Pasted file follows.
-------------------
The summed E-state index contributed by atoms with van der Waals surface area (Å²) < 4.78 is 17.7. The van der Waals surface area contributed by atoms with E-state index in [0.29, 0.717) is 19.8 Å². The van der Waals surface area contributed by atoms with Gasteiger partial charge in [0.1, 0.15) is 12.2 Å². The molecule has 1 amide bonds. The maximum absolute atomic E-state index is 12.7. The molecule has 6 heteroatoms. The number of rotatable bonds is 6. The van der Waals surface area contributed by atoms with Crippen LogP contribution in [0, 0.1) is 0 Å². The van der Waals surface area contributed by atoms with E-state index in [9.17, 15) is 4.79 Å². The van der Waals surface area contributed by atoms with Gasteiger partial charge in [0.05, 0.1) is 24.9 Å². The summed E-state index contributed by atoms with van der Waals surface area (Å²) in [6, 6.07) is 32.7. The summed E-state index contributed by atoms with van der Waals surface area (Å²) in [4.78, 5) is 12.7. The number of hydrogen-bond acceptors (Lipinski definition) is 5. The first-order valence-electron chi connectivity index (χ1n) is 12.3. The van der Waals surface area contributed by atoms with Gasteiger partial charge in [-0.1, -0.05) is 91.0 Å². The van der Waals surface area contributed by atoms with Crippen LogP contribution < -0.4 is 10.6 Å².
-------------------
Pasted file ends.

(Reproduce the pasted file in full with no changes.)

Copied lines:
The summed E-state index contributed by atoms with van der Waals surface area (Å²) < 4.78 is 17.7. The van der Waals surface area contributed by atoms with E-state index in [0.29, 0.717) is 19.8 Å². The van der Waals surface area contributed by atoms with Gasteiger partial charge in [0.1, 0.15) is 12.2 Å². The molecule has 1 amide bonds. The maximum absolute atomic E-state index is 12.7. The molecule has 6 heteroatoms. The number of rotatable bonds is 6. The van der Waals surface area contributed by atoms with Crippen LogP contribution in [0, 0.1) is 0 Å². The van der Waals surface area contributed by atoms with E-state index in [9.17, 15) is 4.79 Å². The van der Waals surface area contributed by atoms with Gasteiger partial charge in [0.05, 0.1) is 24.9 Å². The summed E-state index contributed by atoms with van der Waals surface area (Å²) in [6, 6.07) is 32.7. The summed E-state index contributed by atoms with van der Waals surface area (Å²) in [4.78, 5) is 12.7. The number of hydrogen-bond acceptors (Lipinski definition) is 5. The first-order valence-electron chi connectivity index (χ1n) is 12.3. The van der Waals surface area contributed by atoms with Gasteiger partial charge in [-0.1, -0.05) is 91.0 Å². The van der Waals surface area contributed by atoms with Crippen LogP contribution < -0.4 is 10.6 Å².